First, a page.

Ultimately, the choice between merino or other performance fabrics comes from your use case for the garment. We’ve found pieces that don’t spend much time directly on skin as good places to look elsewhere where the expense isn’t justified. That said, you can often find very inexpensive merino sweaters from big box stores like J. Crew and Banana Republic (among others). While you don’t necessarily need merino in these garments, it is an added bonus if the price is right.

For most layering, outerwear, and pants, we have found that merino wool is often overkill and comes at an added financial cost as well as, possibly, durability issues.

NOTE: where possible all product links on this site may earn the site money when you buy using those links.

Is Merino Necessary for Everything?

Steve’s One Bag Journey

My journey becoming a one bagger started in 2015 with an eBags TLS Mother Lode Weekender Convertible, moved onto an Osprey Farpoint 40 in 2016, and has brought me to my Mystery Ranch Urban Assault and GORUCK GR1 26L.

Motivation

I was traveling with the typical backpack or messenger bag and a roller suitcase. As I started to travel more for work, I realized this setup was making my life more difficult while traveling. It seemed like 2015 was the year when one bag travel was becoming popular, so I was able to get some advice and give it a try.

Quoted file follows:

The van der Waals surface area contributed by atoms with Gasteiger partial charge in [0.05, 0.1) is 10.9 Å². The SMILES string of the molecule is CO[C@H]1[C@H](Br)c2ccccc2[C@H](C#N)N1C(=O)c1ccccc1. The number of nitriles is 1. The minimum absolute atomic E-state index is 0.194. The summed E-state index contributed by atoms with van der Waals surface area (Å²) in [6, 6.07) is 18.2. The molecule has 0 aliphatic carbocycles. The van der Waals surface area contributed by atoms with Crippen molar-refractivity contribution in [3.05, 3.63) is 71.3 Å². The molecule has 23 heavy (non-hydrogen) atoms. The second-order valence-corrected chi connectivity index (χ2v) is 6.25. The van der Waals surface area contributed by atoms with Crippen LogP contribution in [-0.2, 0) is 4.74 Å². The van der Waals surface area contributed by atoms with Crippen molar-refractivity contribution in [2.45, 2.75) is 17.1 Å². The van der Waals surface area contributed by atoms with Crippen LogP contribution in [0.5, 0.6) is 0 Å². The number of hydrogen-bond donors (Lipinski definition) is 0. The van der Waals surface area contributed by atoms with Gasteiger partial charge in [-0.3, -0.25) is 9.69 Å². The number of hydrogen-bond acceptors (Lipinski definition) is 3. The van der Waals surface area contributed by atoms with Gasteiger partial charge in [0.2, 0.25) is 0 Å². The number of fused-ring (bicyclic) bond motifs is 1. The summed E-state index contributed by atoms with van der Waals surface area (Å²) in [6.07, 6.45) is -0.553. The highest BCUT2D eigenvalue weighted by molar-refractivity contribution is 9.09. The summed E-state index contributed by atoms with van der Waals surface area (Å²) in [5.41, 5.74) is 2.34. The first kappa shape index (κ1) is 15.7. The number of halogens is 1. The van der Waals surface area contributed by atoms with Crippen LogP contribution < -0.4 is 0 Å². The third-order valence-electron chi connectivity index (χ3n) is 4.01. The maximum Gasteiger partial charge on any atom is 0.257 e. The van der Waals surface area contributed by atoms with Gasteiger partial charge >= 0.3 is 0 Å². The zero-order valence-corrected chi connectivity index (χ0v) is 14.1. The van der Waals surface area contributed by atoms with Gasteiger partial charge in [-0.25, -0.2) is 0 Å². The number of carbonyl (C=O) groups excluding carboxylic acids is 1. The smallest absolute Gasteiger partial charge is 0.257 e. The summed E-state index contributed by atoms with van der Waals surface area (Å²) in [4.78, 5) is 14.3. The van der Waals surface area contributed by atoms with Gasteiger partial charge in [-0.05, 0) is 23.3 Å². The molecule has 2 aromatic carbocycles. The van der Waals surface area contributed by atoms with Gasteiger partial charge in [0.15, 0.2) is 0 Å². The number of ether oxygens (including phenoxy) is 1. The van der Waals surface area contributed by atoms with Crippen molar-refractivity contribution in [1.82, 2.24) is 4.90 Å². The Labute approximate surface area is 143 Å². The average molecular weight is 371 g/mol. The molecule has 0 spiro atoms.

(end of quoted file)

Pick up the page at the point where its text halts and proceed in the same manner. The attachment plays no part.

The Journey

I started traveling with a set of cotton clothing for each day, a pair of sneakers, and too many electronics. All together, this made for a stuffed and heavy backpack or a full sized roller bag. Whether I packed all this into my eBags backpack or a roller bag, it ended up getting gate checked (or checked to my final destination) on any small plane and many full flights. It only took a few trips before I got very tired of all this and got motivated to slim down on my packing.